Athens, Ga. – Habitat for Humanity International will frame a house, to be used as affordable housing in Athens, on the lawn of the University of Georgia Richard B. Russell Building Special Collections Libraries April 1.
The symbolic house framing will be the highlight of a program to announce the opening of the Habitat for Humanity International records at UGA’s Hargrett Rare Book and Manuscript Library. Habitat’s materials are the latest and largest addition to a growing body of related collections at Hargrett that revolve around the topics of housing, philanthropy, and social change. These materials document the formation, growth, and operation of one of the most recognized non-profit organizations as they have worked toward the mission of ending substandard housing around the globe.
The day’s activities include the ceremonial raising of an exterior wall of the house during a program beginning at 11:30 a.m. The theme for the day is “Preserving our Past, Building our Future.”
Photo, video and interview opportunities, as well as a tour of the collection, will be available to media.
Who: Habitat for Humanity and the University of Georgia
• Jonathan Reckford, CEO, Habitat for Humanity International
• Jere W. Morehead, UGA president
• Toby Graham, university librarian and associate provost at UGA
• Spencer Frye, director, Athens Area Habitat for Humanity
What: Ceremonial house framing to commemorate Habitat for Habitat for Humanity donating documents to UGA’s Hargrett Rare Book and Manuscript Library.
When: April 1, 8:30-11:45 a.m.
• 8:30 a.m.: construction begins
• 11:30 a.m.: Remarks from Habitat for Humanity International, UGA and Athens Area Habitat for Humanity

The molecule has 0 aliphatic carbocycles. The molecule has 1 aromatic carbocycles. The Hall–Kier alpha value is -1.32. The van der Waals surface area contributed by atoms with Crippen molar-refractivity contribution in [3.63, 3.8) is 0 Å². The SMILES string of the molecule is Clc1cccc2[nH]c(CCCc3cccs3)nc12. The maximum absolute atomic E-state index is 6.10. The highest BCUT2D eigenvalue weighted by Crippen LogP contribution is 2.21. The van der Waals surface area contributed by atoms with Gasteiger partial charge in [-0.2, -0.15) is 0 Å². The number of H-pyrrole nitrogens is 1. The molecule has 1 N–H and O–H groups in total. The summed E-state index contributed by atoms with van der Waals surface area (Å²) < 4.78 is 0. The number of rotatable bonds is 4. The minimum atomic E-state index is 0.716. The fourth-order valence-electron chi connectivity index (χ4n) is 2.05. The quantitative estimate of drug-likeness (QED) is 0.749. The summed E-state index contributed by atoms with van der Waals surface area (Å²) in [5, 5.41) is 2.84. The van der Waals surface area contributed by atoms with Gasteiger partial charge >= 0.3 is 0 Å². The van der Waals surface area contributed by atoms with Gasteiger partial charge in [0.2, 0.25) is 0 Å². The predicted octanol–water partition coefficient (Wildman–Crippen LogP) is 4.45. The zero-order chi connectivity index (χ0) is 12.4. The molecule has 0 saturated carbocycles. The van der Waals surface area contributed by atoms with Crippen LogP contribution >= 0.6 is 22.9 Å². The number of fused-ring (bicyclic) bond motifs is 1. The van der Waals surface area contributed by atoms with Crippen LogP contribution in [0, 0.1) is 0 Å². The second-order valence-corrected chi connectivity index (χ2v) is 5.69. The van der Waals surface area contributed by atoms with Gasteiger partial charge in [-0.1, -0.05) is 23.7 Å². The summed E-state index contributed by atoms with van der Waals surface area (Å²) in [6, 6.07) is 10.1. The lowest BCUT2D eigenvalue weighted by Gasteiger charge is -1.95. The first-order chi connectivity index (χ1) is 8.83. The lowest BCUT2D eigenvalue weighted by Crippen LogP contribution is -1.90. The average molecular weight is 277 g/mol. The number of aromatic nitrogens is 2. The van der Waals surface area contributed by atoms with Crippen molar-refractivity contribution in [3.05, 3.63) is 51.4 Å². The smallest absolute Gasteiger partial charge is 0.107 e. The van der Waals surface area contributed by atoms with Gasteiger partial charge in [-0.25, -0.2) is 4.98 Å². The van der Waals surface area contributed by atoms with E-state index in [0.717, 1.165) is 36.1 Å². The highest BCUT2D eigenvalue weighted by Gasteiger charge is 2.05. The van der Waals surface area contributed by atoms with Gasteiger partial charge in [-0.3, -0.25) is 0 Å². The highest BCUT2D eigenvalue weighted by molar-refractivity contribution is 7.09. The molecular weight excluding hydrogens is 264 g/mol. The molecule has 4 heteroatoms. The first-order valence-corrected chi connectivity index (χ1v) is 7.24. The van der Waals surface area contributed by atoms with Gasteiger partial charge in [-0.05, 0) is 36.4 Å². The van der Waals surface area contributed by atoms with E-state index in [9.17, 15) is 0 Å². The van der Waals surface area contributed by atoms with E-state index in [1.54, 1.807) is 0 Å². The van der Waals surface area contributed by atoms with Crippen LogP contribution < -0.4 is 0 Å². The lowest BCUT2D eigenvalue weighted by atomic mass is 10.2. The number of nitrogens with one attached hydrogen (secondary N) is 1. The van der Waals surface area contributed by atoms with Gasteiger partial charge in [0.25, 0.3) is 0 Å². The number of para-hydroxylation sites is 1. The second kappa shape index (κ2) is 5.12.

Where: Hargrett Rare Book and Manuscript Library, Richard B. Russell Building, 300 S. Hull St., UGA
Parking will be available at the Hull Street Parking Deck. The entrance to the deck is located at Baxter Street.
To coincide with the event, the library will prepare an exhibition in the Russell Rotunda of highlights from the collection that call attention to the history and international significance of Habitat for Humanity, including the philosophy of partnership housing; newsletters from Koinonia Farm, a Christian intentional farming community that would become the catalyst for Habitat’s establishment; photographs and memorabilia from significant projects, such as the Jimmy & Rosalynn Carter Work Project, Women Build, and the Global Village Program; and gifts of gratitude received by homeowner partners, including sculptures, paintings, and textiles.
After the event, which will involve UGA students and the Athens Habitat chapter, the structure will be moved by Athens Habitat for Humanity to the Carpenter’s Circle neighborhood, where it will be completed by local volunteers and become home to Kim Arnold and her daughter Molly.
“Habitat for Humanity International’s decision to place its materials with us establishes the UGA Special Collections Libraries as a resource on the grassroots movement to address affordable housing,” said P. Toby Graham, university librarian and associate provost. “They join a growing body of related collections in the Hargrett Library that revolve around the topics of housing, philanthropy and social change. Others include the Millard and Linda Fuller papers, the Fuller Center for Housing records, and the Clarence L. Jordan papers.”